The 2012 commercial salmon harvesting season is under way in Alaska.
On the famed Copper River in Southcentral Alaska this week, hundreds of boats took part in harvesting wild king and sockeye salmon, some of the first salmon of the season. In what has become a yearly tradition and to much fanfare, Alaska Airlines delivered Copper River salmon to anxiously waiting chefs and restaurant owners in Seattle on Thursday.
In Southeast Alaska, the spring commercial salmon season got under way earlier this month with troll openings in various parts of the region and some limited king salmon fishing on the Taku and Stikine Rivers, according to the Alaska Department of Fish and Game. Salmon fishing for all five species of Pacific salmon present in Alaska gets going in earnest in June and lasts until early fall.
Last summer was a record for Southeast Alaska salmon fishing with gross earnings topping $200 million, the highest since statehood. An article in the May issue of Alaska Business Monthly captures some of the economic heft of the commercial fishery in the Southeast panhandle.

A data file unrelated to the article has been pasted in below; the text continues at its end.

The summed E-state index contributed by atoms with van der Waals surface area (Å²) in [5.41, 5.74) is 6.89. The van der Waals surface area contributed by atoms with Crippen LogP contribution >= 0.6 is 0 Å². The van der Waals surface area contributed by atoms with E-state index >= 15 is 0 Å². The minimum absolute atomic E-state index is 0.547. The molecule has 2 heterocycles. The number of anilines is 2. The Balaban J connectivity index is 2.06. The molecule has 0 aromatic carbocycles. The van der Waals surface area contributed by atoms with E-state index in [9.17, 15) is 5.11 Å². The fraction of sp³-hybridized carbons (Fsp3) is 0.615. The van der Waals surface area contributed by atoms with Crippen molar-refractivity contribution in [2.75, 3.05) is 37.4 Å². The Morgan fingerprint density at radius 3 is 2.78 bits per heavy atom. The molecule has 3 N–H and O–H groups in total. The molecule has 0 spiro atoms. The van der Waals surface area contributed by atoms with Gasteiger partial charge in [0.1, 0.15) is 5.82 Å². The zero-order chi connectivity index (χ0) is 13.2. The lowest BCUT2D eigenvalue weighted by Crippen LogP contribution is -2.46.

The forecast for this summer anticipates a somewhat less robust season. Still, Fish and Game officials are projecting that 132 million salmon will be caught statewide this summer. A huge portion of those will be harvested from waters surrounding the Tongass National Forest, the 17-million-acre rain forest blanketing Southeast Alaska that is also called “America’s salmon forest.”
Trout Unlimited, Alaska Program, is organizing fisherman and others to support its Tongass 77 campaign, an effort to conserve some 1.8 million acres of high-value salmon and trout habitat in the Tongass. Learn more about the campaign at the American Salmon Forest web site and sign a letter of support for the Tongass 77 campaign.